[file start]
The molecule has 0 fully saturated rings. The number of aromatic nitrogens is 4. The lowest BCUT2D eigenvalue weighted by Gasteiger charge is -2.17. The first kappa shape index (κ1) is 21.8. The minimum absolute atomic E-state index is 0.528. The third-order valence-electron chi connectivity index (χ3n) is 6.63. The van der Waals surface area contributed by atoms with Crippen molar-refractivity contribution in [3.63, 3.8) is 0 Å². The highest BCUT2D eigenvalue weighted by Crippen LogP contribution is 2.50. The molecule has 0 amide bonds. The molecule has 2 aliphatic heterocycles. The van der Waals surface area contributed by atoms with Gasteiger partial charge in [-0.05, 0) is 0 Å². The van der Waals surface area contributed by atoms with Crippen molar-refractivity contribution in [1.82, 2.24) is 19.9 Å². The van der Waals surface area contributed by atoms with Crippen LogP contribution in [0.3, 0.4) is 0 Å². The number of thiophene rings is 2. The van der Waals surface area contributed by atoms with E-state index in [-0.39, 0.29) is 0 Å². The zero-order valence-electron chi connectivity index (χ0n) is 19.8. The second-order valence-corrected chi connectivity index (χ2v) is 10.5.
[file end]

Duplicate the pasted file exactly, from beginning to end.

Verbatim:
The molecule has 0 fully saturated rings. The number of aromatic nitrogens is 4. The lowest BCUT2D eigenvalue weighted by Gasteiger charge is -2.17. The first kappa shape index (κ1) is 21.8. The minimum absolute atomic E-state index is 0.528. The third-order valence-electron chi connectivity index (χ3n) is 6.63. The van der Waals surface area contributed by atoms with Crippen molar-refractivity contribution in [3.63, 3.8) is 0 Å². The highest BCUT2D eigenvalue weighted by Crippen LogP contribution is 2.50. The molecule has 0 amide bonds. The molecule has 2 aliphatic heterocycles. The van der Waals surface area contributed by atoms with Gasteiger partial charge in [-0.05, 0) is 0 Å². The van der Waals surface area contributed by atoms with Crippen molar-refractivity contribution in [1.82, 2.24) is 19.9 Å². The van der Waals surface area contributed by atoms with Crippen LogP contribution in [0.3, 0.4) is 0 Å². The number of thiophene rings is 2. The van der Waals surface area contributed by atoms with E-state index in [-0.39, 0.29) is 0 Å². The zero-order valence-electron chi connectivity index (χ0n) is 19.8. The second-order valence-corrected chi connectivity index (χ2v) is 10.5.